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Cal Doyle reviews Dave Lordan's début collection of fiction 'frags'





Cal Doyle

Cal Doyle's poetry has appeared in a number of magazines and journals. He has read as part of Poetry Ireland's Introductions Series and is the poetry editor for Wordlegs. He lives and studies in Cork.











First Book of Frags by Dave Lordan

First Book of Frags

Dave Lordan

(Wurm Press, 2012)

ISBN: 978-0956373243

£9 paperback (also available on Kindle)

Buy from Amazon





Dave Lordan’s début volume of fiction First Book of Frags comes close to being uncategorizable, which is perhaps how the author would like the work to be approached. It is not a collection of short fiction; it rows too close to prose poetry. Neither is it prose poetry; at times the prose becomes didactic, breaking the spells that prose poems depend upon to work. The frags are too long to be considered "flash". The frags are post-modern, yet paradoxically they maintain an essentialist philosophical core. They are populist yet singular. The frags (like the dust-jacket notes) are experimental and accessible, but more than that: the frags are an experiment in accessibility. The frags … well, the frags are frags, basically.


Taking all of that on board, the book is not “a new literature” or a “true original”. Sentences such as “Betty would surely agree, given how she was lying there like an advertisement for pool orgies” wouldn’t feel a million miles out of place in the fiction of Kevin Barry, say. And writing sentences that might slot straight into the work of one of our most lauded and visible practitioners of short-form fiction isn’t exactly blazing a trail of originality, is it?


But the story that that sentence is extracted from, ‘Dr. Essler’s Cocaine’, while far from being perfect, is really, almost preposterously, original. Perhaps it’s the historical-revisionist element working with the thinly veiled allusion to the Church’s abuse of so many in its laundry houses. It could be the cocaine: Lordan could simply have written a story ‘about’ the laundries, but without the cocaine (read: Karl Marx’s "opiate of the masses") he couldn’t have implicated the wider society for turning its head while its daughters, nieces and sister-in-laws were being tortured. He’s not going for the institutions alone, he is staring everybody in the eye while he’s doing it. Like I’ve noted above, the story isn’t perfect. There are passages where the narrative veil slips, and instead of the creepy and oddly compelling narrator confessing his sexualized debauchery (Lordan knows his Foucault, clearly) we find the author telling us that “the Irishman does not care what his masters get up to as long as he is allowed to get drunk and lash out at his own.” Which is true, and it does serve the fiction, but it distracts the reader from the tension developed in the piece.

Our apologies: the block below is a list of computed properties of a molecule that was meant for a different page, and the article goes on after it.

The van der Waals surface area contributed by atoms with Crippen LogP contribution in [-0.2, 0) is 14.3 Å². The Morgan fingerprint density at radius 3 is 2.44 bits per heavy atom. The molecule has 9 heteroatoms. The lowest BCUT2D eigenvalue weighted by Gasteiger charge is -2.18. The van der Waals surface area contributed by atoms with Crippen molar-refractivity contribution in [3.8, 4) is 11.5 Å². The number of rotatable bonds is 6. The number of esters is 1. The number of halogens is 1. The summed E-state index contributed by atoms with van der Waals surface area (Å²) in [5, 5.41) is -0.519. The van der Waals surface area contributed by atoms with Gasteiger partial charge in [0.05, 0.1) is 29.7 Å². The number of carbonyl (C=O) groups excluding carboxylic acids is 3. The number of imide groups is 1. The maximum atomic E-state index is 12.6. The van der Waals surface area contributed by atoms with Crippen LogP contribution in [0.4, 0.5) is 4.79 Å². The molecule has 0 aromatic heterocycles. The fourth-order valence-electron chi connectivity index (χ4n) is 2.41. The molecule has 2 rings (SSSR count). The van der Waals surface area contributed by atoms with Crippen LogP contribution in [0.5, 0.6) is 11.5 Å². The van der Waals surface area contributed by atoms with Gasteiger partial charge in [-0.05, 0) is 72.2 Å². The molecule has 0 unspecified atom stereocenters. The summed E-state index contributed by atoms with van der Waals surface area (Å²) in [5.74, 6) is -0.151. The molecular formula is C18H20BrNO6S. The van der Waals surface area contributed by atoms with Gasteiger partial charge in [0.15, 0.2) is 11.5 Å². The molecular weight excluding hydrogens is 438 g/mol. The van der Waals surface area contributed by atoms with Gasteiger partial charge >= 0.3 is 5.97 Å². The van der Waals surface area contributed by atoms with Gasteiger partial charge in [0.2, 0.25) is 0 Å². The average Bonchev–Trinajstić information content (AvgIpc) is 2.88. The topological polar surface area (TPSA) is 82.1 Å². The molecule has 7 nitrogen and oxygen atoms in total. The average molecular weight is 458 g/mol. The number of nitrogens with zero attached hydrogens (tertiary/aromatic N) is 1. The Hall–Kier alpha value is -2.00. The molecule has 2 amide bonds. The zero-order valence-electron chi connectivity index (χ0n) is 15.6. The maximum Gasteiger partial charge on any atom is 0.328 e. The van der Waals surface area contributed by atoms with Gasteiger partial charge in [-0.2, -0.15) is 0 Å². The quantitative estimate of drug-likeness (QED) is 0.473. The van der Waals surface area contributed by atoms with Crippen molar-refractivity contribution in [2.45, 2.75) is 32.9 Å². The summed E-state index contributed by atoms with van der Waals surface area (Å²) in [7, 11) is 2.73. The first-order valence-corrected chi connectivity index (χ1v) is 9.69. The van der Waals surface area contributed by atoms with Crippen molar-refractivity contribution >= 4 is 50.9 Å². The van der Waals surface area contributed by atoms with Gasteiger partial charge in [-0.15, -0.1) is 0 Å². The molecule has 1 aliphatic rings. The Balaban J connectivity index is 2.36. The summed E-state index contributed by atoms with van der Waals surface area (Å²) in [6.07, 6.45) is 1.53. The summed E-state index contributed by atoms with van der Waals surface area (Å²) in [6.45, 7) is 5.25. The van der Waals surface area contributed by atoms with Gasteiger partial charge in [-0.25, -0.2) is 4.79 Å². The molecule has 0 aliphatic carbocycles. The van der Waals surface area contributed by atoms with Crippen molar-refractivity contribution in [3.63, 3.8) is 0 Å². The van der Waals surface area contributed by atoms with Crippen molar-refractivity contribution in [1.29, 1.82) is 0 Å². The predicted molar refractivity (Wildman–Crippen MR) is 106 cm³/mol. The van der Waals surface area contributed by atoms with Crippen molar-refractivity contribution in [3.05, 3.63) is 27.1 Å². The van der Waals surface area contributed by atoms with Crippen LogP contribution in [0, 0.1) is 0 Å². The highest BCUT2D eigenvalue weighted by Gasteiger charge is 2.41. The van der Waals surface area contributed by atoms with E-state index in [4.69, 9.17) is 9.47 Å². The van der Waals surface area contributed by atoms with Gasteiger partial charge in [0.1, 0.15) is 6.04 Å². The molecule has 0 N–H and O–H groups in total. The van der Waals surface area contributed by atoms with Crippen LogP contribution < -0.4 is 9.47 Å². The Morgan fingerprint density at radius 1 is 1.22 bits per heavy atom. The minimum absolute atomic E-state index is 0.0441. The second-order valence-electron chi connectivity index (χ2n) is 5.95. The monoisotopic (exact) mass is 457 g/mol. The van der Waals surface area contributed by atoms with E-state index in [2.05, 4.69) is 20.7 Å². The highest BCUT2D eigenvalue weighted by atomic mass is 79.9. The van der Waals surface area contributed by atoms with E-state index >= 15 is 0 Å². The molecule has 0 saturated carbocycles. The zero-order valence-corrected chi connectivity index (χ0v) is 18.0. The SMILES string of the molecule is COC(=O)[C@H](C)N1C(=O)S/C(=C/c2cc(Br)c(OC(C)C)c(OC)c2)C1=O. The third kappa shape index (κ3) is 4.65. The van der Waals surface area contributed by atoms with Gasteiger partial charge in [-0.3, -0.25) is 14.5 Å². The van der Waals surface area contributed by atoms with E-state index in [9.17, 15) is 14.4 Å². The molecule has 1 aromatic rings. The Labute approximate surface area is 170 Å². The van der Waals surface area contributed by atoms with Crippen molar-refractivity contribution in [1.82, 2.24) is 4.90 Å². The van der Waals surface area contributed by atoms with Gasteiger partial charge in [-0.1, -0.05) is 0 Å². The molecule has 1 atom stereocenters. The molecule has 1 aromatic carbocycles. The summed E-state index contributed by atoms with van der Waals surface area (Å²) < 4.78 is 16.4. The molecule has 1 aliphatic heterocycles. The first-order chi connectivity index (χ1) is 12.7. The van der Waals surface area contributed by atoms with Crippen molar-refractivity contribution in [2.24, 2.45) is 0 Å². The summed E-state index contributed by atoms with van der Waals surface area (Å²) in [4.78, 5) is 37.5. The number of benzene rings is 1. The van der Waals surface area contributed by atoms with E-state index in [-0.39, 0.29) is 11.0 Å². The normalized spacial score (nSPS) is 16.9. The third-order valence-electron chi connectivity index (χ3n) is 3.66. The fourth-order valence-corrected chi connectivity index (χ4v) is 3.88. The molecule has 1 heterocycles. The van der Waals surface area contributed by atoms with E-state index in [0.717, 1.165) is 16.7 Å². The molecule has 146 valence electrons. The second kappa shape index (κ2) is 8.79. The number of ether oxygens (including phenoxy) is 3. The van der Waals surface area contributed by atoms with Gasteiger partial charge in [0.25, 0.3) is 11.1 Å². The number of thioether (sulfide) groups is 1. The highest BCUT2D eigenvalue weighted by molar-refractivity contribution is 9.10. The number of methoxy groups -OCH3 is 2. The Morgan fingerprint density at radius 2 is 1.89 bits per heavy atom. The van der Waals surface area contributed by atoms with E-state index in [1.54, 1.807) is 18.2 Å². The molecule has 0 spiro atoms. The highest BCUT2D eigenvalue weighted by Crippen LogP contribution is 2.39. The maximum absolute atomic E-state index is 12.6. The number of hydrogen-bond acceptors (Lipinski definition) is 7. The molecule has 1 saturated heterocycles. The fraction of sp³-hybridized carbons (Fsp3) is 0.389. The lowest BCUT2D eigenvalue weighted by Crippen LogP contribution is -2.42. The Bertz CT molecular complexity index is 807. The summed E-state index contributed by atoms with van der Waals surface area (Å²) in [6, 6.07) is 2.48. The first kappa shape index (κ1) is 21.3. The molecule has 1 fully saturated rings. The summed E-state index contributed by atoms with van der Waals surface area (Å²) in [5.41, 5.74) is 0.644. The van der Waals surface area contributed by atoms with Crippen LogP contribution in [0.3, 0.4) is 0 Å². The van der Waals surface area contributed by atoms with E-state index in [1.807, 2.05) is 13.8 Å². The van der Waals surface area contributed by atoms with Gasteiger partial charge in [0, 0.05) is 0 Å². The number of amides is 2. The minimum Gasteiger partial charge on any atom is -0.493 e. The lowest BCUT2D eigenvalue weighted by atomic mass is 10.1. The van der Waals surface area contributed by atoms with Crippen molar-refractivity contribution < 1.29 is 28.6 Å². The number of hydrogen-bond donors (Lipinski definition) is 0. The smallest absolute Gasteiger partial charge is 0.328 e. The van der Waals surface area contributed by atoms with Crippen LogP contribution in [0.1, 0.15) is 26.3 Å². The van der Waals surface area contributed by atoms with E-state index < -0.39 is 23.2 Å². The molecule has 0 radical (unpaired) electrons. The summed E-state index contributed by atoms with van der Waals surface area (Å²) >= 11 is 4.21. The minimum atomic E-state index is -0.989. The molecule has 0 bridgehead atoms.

One of the most powerful pieces in the book is ‘The Fucking Titanic’ where we are invited to listen to some of the cruise liner’s victims’ voices. By juxtaposing a series of frightening monologues the author offers a welcome counterpoint to the sepia-toned remembrance platitudes of the ship’s centennial "celebrations" of last year. A mother drowns her infant. The "toffs" fire rounds at the working class. A philosopher muses while he drowns. There is no narrative, as where does narrative fit into death?  Death is present tense, “a billion years is the same as one where I am,” notes one mother seeking her child, tragedy does not need to be explained: it just needs to be shown to be fully understood.


In his influential essay ‘E Unibus Pluram’ David Foster Wallace notes that:


Realism made the strange familiar. Today, when we can eat Tex-Mex with chopsticks while listening to reggae and watching a Soviet-satellite newscast of the Berlin Wall's fall – i.e. when darn near everything presents itself as familiar – it's not a surprise that some of today's most ambitious "realistic" fiction is going about trying to make the familiar strange.


This rendering of the familiar into the strange is executed admirably in ‘Attacks on the House’. The addressee is instantly recognisable as your day-to-day housing estate asshole, but how Lordan fleshes him out and implicates him in some fairly horrific crimes defies what you’d expect of a short story. This is not the "new sincerity"; this is a frag working overtime to show the reader how-it-is, that is, if the reader is prepared to open her eyes.


First Book of Frags isn’t an original or visionary collection of prose, the technical flaws which are present in almost every single one can jar a little (Lordan would probably counter that “technique is only paranoia with a plan”) and the narrative elements can feel like arbitrary corridors in between paragraphs of transcendent, life altering, prose (‘Christmas Cracker’, ‘Street Party’) only add to the suspicion that the book is only a draft or two away from becoming an instant counter-cultural classic. First Book of Frags, although flawed, is a book that demands your attention and it marks Mr Lordan out to be a short-story writer of serious promise. Ignore it at your peril.


©2013 Cal Doyle



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